Mozilla cautious about Firefox 11 release

Mozilla cautious about Firefox 11 release

Summary: Mozilla has cautiously released Firefox 11 after security concerns initially resulted in the organisation planning to delay the release.

SHARE:

Mozilla has cautiously released Firefox 11 after security concerns initially resulted in the organisation planning to delay the release.

Earlier this week, Mozilla announced that it was going to delay the release of Firefox 11 due to two concerns relating to vulnerabilities discovered at the Pwn2Own competition held at CanSecWest, and also due to Microsoft's Patch Tuesday.

At the time, Mozilla wanted to wait to see whether it could include a fix for the vulnerability found by Pwn2Own. After it was revealed that this vulnerability was one that Mozilla actually already knew about, the new version was given the green light, but only for users who had chosen to update manually.

In an update on its blog, Mozilla said that the reason for not going ahead with automatic updates was because Microsoft's Patch Tuesday had interacted badly with its updates in the past.

"We don't have reason to expect specific problems with this month's updates, but we'd rather take a day or two to understand the impact before we update all of our users," the company wrote.

"Once those impacts are understood, we'll push automatic updates out to all of our users."

On the developer side, contributors are debating whether to modify the open-source browser engine behind Firefox — Gecko — to use decoders that might already exist on the platform that Gecko is being used on. Andreas Gal, who is a director of research for Mozilla, but who sees himself on the same level as any random contributor, made the suggestion. He stated that there is really no justification to stop users from using system decoders already on their devices.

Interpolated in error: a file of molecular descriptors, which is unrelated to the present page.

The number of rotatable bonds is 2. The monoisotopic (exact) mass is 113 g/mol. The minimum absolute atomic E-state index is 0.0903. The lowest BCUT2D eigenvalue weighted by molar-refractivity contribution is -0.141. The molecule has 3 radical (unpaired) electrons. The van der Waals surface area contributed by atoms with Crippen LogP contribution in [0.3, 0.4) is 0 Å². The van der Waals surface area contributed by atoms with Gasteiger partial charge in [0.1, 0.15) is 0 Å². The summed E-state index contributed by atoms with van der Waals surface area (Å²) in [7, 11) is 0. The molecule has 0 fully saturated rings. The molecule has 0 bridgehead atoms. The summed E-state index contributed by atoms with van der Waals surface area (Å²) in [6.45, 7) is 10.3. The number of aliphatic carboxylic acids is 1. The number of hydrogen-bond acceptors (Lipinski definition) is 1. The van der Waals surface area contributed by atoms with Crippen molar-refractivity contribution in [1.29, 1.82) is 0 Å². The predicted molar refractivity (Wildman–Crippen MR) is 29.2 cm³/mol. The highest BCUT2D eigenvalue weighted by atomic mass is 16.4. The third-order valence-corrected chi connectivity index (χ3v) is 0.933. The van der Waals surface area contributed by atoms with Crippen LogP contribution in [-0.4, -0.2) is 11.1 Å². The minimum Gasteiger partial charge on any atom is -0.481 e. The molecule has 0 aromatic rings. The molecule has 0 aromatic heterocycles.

Such benefits would include better battery life and performance, as Gecko can make use of devices' hardware acceleration if it is present.

However, the counter argument is that web developers could run into the problem of not knowing what codecs they can count on to be present when creating content. There is also the issue that supporting system decoders would result in supporting closed codecs, which goes against Mozilla's position on only supporting open video formats like WebM.

Topics: Open Source, Browser, Security

Michael Lee

About Michael Lee

A Sydney, Australia-based journalist, Michael Lee covers a gamut of news in the technology space including information security, state Government initiatives, and local startups.

Kick off your day with ZDNet's daily email newsletter. It's the freshest tech news and opinion, served hot. Get it.

Talkback

2 comments
Log in or register to join the discussion
  • Mozilla should focus on fixing bugs than just coming up with an excuse to have a higher version number than the competition.
    wakieAU
    • There is a yes and a no to your comment there, but I do see what you're getting at. Of course, Firefox developers are working as hard as ever for their software and I congratulate them for that, but by the same token, they are putting themselves under unnecessary pressure to develop newer and newer versions, without regard to the end user who finds that the browser they updated a month and a half ago is suddenly out of date with not-quite-supported support for the add-ons and such that they have meticulously tracked down for their own customised browsing experience.
      dmh_paul